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Old 12-04-2008, 01:08 PM   #1
Iatros
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Is this possible / easier / with Linux? Home Network, auto FTP backup, WWW accessable


I'm gathering some hardware for a home network and wanted to know how I could go about doing the following:

1. Set up a network that's accessable from our XP and Vista PCs to allow them to store docs, pics etc. (Already found out this info)

2. Can I have the linux server back up to my remotely-hosted FTP server whenever there is a change on the linux side?

3. Can I automatically do backup images of the computers that connect to the linux server weekly/monthly (then get backed up to the FTP server)?

4. Can the files on the linux home server be accessable from the internet? I have a dynamic IP from my cable company, and have dabbled in DynDNS before. This would just be for my use when I travel, not any large sharing site. How should this be secured?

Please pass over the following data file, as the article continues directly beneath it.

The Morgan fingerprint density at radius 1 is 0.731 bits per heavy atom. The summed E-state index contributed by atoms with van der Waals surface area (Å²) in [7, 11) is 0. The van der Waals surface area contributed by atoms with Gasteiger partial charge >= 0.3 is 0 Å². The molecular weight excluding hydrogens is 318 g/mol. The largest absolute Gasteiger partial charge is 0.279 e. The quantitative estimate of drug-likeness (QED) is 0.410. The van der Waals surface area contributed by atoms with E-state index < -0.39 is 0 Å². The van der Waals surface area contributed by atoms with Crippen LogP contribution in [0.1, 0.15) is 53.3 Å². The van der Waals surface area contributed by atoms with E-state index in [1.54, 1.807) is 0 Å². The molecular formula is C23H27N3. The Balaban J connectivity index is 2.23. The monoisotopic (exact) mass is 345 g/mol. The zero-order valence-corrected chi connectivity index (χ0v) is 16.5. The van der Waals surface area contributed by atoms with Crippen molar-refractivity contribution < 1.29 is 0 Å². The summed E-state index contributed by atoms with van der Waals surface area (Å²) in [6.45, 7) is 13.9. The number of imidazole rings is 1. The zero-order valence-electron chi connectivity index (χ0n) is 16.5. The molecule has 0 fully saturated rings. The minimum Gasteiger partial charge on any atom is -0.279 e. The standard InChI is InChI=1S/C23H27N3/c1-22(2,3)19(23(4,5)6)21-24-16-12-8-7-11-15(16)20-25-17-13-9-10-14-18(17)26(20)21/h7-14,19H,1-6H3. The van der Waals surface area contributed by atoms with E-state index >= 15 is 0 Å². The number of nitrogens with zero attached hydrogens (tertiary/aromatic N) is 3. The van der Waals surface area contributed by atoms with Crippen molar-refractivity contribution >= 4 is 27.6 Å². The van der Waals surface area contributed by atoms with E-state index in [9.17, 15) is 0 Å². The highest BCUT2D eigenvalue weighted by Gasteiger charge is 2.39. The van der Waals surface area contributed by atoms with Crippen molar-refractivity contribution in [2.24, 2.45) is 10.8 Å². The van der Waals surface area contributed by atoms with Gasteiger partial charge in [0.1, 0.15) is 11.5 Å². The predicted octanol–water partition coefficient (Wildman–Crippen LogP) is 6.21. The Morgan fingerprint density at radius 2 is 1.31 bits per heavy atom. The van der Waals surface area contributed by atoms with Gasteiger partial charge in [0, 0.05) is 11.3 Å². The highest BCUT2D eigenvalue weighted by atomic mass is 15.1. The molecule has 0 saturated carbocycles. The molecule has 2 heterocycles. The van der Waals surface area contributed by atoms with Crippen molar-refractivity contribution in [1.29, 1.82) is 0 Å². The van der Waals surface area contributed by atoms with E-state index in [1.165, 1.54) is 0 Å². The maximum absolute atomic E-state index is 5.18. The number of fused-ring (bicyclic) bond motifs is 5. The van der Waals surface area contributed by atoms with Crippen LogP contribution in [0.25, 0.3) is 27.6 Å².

My linux skills are very rudimentary, but I have managed in the past to convert an old XBox and install linux on it
Unfortunately before I got a chance to play with it, I lost it to a power surge.

Thank you for all of your help

Sincerely,

Wannabe
 
Old 12-04-2008, 01:46 PM   #2
schneidz
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1. samba
2. rsync
3. possibly dd (maybe you need norton ghost or something)
4. apache, ftp, scp (scp is the safest)
 
Old 12-04-2008, 02:46 PM   #3
lumak
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Quote:
1. Set up a network that's accessable from our XP and Vista PCs to allow them to store docs, pics etc. (Already found out this info)